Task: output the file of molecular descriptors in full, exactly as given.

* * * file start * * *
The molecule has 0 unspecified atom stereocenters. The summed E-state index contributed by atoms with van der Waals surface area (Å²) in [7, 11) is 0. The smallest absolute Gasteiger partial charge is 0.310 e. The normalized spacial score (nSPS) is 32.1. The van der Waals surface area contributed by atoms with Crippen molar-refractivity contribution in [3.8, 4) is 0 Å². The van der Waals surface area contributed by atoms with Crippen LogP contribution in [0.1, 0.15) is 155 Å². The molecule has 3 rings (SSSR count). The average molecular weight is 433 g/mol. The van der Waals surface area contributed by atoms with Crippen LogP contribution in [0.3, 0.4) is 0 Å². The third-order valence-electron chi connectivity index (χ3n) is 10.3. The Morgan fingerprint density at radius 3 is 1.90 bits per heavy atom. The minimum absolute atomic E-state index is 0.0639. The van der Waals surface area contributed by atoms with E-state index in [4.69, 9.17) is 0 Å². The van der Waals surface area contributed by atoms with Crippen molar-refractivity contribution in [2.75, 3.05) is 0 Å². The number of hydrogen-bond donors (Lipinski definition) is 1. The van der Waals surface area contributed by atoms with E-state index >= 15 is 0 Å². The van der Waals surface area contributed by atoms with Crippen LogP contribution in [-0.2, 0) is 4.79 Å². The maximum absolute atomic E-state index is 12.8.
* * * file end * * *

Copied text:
The molecule has 0 unspecified atom stereocenters. The summed E-state index contributed by atoms with van der Waals surface area (Å²) in [7, 11) is 0. The smallest absolute Gasteiger partial charge is 0.310 e. The normalized spacial score (nSPS) is 32.1. The van der Waals surface area contributed by atoms with Crippen molar-refractivity contribution in [3.8, 4) is 0 Å². The van der Waals surface area contributed by atoms with Crippen LogP contribution in [0.1, 0.15) is 155 Å². The molecule has 3 rings (SSSR count). The average molecular weight is 433 g/mol. The van der Waals surface area contributed by atoms with Crippen LogP contribution in [0.3, 0.4) is 0 Å². The third-order valence-electron chi connectivity index (χ3n) is 10.3. The Morgan fingerprint density at radius 3 is 1.90 bits per heavy atom. The minimum absolute atomic E-state index is 0.0639. The van der Waals surface area contributed by atoms with E-state index in [4.69, 9.17) is 0 Å². The van der Waals surface area contributed by atoms with Crippen molar-refractivity contribution in [2.75, 3.05) is 0 Å². The number of hydrogen-bond donors (Lipinski definition) is 1. The van der Waals surface area contributed by atoms with E-state index >= 15 is 0 Å². The van der Waals surface area contributed by atoms with Crippen LogP contribution in [-0.2, 0) is 4.79 Å². The maximum absolute atomic E-state index is 12.8.